The Blessing of Good Government

There is an unpleasant sense that the U.K. government is becoming steeped in equivocation and sleaze. We expect better of our politicians yet, at the same time, are not in the least surprised whenever we come across evidence of failure or corruption. Sometimes, alas, it is a case of pots and kettles. We cannot expect integrity from others if we are not prepared to live lives of integrity ourselves. Disgust at what is being widely reported/alleged regarding donations, cover-ups, underhand deals, self-serving contracts and the like may prompt us to a little scrutiny of our own conduct. Are we as sea-green incorruptible as we would like to believe? Good government is a blessing but it is not an abstract one. Learning how to govern ourselves is a necessary step in learning how to govern others.


4 thoughts on “The Blessing of Good Government”

  1. So, so true – yet we feel so helpless – until we remember that God is in charge. Let us close our eyes for a moment, listen in silence to God’s whisper, feel the warmth, say Thank You- and then pray – at every spare moment – …. Sorry dear Sister if this sounds like preaching to the converted – …

  2. I worry about MP’s having an interest in a company then giving that company a big financial contract, there is no christian purpose in this gov’t that I can see

  3. It is said that we get the government we deserve! Whilst corruption often rolls downhill from the highest office, most people are prepared to accept and be involved in low level fraud and theft or breaking minor rules. Taking a pen home from the office, making personal calls in work time or having an extra five minutes on a break; parking on a yellow line for 2 minutes, driving a little above the speed limit. White lies! The higher up we go, the more public these misdemeanours are likely to be. And of course, we like nothing more than knocking people off the pedestals we put them on.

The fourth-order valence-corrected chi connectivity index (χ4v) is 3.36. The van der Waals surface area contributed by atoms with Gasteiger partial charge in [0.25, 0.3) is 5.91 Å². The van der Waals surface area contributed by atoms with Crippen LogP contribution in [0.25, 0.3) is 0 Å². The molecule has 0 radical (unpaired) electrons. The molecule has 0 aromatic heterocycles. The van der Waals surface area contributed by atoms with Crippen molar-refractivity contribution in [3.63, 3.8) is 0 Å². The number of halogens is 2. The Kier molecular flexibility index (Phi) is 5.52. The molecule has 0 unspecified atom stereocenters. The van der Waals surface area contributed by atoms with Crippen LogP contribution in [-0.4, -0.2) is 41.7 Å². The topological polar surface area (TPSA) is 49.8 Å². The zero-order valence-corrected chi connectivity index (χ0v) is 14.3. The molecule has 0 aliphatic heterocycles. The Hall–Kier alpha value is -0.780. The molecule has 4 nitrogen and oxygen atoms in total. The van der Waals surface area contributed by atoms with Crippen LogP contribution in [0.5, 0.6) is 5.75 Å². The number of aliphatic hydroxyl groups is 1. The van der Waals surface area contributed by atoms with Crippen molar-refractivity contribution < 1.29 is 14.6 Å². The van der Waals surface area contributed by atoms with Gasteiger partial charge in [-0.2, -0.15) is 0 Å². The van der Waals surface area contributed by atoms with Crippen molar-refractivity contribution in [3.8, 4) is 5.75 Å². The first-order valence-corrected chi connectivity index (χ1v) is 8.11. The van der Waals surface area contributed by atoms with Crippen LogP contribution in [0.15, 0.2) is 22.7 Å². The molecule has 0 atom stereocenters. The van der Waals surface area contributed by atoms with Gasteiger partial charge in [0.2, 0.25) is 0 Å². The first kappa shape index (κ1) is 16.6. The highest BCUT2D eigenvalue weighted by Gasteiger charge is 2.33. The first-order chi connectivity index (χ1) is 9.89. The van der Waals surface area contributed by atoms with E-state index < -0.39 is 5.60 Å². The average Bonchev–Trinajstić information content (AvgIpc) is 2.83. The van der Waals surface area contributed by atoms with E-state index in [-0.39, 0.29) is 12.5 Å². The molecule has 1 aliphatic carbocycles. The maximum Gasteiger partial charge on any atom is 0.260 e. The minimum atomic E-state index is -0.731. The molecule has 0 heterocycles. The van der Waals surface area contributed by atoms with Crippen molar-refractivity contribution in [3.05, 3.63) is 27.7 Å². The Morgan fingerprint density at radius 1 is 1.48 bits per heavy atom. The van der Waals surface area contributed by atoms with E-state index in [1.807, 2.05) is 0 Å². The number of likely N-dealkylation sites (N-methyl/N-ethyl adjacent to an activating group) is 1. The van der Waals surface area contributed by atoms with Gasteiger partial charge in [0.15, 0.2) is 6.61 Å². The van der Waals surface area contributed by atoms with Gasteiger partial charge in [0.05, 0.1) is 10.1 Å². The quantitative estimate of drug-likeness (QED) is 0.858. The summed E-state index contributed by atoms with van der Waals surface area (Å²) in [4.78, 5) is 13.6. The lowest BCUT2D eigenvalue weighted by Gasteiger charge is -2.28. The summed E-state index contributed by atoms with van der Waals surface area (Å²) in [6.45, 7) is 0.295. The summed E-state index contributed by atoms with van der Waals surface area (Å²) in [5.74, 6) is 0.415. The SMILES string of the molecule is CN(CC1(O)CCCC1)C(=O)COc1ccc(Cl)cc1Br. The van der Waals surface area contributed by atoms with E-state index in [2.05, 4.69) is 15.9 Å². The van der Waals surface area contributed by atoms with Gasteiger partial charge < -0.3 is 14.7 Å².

I am reminded of the adulterous woman after the men walk away one by one – does no-one condemn you? (Where was the adulterous man).

  4. Agree we all need to do our very best to live lives of integrity and not many of us are saint like.
    But – when we see the scale of corruption that we do at the moment (I’m not talking about disagreement with the philosophy of a political party) I feel that it behoves us all to call it out, and if we can, to work locally and / or nationally for candidates whose lives are dedicated to public service and whom we can respect. There are plenty of them in all parties and they are, sadly, now it seems, grouped together in the public consciousness as all the same.

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